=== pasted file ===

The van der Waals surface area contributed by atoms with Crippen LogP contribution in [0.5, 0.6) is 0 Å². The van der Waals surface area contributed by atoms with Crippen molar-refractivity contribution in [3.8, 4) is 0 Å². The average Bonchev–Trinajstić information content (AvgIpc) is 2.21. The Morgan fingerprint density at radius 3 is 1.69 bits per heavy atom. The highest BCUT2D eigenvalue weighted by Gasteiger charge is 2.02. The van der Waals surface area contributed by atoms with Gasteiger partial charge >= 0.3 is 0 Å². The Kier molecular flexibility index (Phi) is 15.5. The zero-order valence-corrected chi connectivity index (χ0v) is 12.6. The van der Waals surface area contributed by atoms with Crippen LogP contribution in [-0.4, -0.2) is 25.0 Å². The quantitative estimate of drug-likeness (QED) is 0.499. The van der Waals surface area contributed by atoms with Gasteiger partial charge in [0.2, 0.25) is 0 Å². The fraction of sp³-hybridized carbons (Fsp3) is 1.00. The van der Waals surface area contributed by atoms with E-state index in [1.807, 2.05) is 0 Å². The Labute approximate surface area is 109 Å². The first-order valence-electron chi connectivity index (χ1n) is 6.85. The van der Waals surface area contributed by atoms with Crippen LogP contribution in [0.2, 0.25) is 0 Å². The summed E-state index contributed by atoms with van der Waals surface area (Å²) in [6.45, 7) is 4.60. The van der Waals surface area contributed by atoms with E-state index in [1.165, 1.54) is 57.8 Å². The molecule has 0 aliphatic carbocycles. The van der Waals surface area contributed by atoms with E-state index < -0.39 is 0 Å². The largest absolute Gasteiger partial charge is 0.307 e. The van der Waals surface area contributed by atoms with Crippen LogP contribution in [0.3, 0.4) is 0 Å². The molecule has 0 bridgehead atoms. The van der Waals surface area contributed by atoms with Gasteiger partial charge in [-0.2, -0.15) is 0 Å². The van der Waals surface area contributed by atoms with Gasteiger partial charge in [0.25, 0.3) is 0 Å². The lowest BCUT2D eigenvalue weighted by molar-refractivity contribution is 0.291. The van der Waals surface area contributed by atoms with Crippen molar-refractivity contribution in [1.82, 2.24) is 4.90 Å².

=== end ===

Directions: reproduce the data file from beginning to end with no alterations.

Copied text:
The van der Waals surface area contributed by atoms with Crippen LogP contribution in [0.5, 0.6) is 0 Å². The van der Waals surface area contributed by atoms with Crippen molar-refractivity contribution in [3.8, 4) is 0 Å². The average Bonchev–Trinajstić information content (AvgIpc) is 2.21. The Morgan fingerprint density at radius 3 is 1.69 bits per heavy atom. The highest BCUT2D eigenvalue weighted by Gasteiger charge is 2.02. The van der Waals surface area contributed by atoms with Gasteiger partial charge >= 0.3 is 0 Å². The Kier molecular flexibility index (Phi) is 15.5. The zero-order valence-corrected chi connectivity index (χ0v) is 12.6. The van der Waals surface area contributed by atoms with Crippen LogP contribution in [-0.4, -0.2) is 25.0 Å². The quantitative estimate of drug-likeness (QED) is 0.499. The van der Waals surface area contributed by atoms with Gasteiger partial charge in [0.2, 0.25) is 0 Å². The fraction of sp³-hybridized carbons (Fsp3) is 1.00. The van der Waals surface area contributed by atoms with E-state index in [1.807, 2.05) is 0 Å². The Labute approximate surface area is 109 Å². The first-order valence-electron chi connectivity index (χ1n) is 6.85. The van der Waals surface area contributed by atoms with Crippen LogP contribution in [0.2, 0.25) is 0 Å². The summed E-state index contributed by atoms with van der Waals surface area (Å²) in [6.45, 7) is 4.60. The van der Waals surface area contributed by atoms with E-state index in [1.165, 1.54) is 57.8 Å². The molecule has 0 aliphatic carbocycles. The van der Waals surface area contributed by atoms with E-state index < -0.39 is 0 Å². The largest absolute Gasteiger partial charge is 0.307 e. The van der Waals surface area contributed by atoms with Crippen LogP contribution in [0.3, 0.4) is 0 Å². The molecule has 0 bridgehead atoms. The van der Waals surface area contributed by atoms with Gasteiger partial charge in [-0.2, -0.15) is 0 Å². The van der Waals surface area contributed by atoms with Gasteiger partial charge in [0.25, 0.3) is 0 Å². The lowest BCUT2D eigenvalue weighted by molar-refractivity contribution is 0.291. The van der Waals surface area contributed by atoms with Crippen molar-refractivity contribution in [1.82, 2.24) is 4.90 Å².